When I started my writing journey, I knew it would be tough. I knew I would face rejection; I knew the mountains I’d climb would be steep. All that has proven true. I didn’t anticipate some of the mental challenges that came along with publication – much like parenthood, I don’t think anything can prepare you for it besides going through it yourself. Being published, for me, has been a process of attempting to unlearn lessons I spent my life, up to that point, learning by heart: lessons like ‘you’re not good enough’. Lessons like ‘nobody cares what you think’. Lessons like ‘who do you think you are, to try to tell the stories in your heart?’

Those lessons were hard ones, and unlearning them – a lifelong process, which I haven’t mastered yet – is harder still.

My writing career hasn’t propelled me to the heights of fame, nor has it brought me riches or stability of income. But none of that matters. I know that I can walk into a bookshop and, most of the time, I’ll find my stories on a shelf. I know that children all over the country, and further afield, have read my books and that they mean something to them. I know that I have more stories to come.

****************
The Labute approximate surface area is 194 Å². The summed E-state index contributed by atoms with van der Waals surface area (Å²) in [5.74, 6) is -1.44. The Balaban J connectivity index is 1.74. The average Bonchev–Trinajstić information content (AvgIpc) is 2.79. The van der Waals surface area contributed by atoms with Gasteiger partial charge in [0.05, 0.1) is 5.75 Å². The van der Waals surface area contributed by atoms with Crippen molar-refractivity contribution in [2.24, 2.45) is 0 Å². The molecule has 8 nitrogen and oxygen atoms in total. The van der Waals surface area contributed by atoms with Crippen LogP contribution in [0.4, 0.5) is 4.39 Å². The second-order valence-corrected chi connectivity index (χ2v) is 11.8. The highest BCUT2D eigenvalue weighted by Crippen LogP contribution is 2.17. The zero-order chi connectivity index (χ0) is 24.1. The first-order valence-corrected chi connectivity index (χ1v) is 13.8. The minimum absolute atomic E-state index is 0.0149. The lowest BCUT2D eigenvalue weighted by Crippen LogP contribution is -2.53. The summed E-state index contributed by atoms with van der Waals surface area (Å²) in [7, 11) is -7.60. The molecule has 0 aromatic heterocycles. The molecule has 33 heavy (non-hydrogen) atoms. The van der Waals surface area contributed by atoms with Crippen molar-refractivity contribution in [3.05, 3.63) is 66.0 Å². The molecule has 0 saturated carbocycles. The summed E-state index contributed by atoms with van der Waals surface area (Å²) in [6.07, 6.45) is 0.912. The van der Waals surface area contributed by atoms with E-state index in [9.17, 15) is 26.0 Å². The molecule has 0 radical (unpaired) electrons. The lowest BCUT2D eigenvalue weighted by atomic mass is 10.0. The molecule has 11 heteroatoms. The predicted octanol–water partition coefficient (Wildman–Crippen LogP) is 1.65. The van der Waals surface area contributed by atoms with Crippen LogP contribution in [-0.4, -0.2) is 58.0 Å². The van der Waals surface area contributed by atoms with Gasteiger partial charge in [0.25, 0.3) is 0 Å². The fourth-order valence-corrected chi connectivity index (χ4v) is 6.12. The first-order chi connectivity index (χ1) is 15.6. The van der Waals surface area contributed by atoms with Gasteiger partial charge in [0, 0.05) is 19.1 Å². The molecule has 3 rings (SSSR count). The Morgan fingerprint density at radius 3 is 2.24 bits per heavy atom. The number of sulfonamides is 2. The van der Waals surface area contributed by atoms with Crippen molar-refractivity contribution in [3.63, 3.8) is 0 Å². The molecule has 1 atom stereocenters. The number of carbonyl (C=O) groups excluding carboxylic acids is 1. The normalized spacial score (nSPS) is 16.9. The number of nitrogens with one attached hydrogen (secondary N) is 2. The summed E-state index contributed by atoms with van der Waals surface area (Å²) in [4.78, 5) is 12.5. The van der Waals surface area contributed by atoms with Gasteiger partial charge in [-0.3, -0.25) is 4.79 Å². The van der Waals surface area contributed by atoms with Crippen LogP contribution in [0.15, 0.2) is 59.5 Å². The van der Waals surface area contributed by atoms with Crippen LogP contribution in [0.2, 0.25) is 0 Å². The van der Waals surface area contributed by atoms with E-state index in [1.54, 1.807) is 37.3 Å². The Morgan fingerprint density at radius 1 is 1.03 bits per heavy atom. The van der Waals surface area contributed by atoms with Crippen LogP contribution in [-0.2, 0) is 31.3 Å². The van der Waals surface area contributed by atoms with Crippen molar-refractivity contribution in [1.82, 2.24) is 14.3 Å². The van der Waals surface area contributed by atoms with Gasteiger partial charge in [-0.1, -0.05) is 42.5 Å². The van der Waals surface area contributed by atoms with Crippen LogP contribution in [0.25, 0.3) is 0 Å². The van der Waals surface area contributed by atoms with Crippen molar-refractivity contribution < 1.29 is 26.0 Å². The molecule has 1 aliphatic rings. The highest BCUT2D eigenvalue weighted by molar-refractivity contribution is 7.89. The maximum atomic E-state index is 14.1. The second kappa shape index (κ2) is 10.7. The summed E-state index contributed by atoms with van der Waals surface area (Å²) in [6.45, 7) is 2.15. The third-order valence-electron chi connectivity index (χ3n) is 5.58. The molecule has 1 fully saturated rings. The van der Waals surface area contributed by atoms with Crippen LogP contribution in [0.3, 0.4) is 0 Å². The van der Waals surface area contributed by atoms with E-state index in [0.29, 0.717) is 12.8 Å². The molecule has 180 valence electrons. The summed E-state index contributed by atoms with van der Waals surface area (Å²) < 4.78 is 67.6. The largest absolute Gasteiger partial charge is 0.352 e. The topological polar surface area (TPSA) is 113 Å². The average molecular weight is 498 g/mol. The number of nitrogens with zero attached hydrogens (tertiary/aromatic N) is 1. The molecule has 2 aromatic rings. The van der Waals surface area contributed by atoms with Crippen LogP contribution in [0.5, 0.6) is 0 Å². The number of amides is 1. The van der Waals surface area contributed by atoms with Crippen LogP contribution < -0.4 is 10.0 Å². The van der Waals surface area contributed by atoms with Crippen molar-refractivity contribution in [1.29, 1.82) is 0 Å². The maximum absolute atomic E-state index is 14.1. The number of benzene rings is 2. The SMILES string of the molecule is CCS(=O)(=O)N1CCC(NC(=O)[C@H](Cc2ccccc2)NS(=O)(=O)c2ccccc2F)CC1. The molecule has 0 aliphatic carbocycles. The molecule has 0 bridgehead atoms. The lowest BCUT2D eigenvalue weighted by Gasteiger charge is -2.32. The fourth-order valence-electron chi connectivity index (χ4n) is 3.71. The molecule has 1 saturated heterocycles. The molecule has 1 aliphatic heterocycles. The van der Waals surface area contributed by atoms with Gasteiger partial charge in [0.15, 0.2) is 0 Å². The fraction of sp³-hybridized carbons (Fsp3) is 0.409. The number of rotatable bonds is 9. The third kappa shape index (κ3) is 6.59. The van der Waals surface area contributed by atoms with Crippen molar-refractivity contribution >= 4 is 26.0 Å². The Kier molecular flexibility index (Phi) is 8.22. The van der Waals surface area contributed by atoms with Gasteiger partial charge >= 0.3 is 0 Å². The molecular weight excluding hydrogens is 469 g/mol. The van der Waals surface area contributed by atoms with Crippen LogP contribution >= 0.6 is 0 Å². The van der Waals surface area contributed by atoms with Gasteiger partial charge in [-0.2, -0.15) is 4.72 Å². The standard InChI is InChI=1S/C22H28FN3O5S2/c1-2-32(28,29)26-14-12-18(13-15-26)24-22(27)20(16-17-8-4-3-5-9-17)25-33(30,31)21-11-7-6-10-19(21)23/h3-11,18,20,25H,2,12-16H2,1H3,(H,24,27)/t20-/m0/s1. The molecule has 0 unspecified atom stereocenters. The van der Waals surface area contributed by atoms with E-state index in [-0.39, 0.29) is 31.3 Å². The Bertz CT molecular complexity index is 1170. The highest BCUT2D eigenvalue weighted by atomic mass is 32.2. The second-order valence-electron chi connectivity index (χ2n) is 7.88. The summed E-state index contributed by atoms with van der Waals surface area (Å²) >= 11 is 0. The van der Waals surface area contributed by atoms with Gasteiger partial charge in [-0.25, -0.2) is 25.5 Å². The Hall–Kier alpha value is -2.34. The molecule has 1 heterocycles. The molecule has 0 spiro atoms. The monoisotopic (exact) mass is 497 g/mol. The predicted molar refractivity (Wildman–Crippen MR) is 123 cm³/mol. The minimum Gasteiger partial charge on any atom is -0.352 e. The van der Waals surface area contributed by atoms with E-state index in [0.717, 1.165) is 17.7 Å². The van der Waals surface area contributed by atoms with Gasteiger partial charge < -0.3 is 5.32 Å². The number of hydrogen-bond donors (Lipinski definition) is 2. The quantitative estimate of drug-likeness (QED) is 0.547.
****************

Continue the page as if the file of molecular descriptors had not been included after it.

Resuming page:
But the greatest feeling of all is knowing that some of you have been here all this time, through the last decade, following my journey and cheering me on, and I wouldn’t be where I am today without you. Happy Tenthiversary to Us. And thank you all for every comment, every cheer, every read of my blog posts, every time you’ve purchased or read or recommended my books or my writing – it all means so much.

And don’t forget to stay tuned… because believe me, there’s more to come.

World Book Day 2020!

One of the greatest joys about being a children’s author is getting to meet actual children – and when you get the chance to meet some actual children on World Book Day, it’s a hundred times more wonderful. Yesterday, which was World Book Day in Ireland and the UK, I was lucky enough to do just that!

My books – plus my travelling companion, Violet the Tarantula!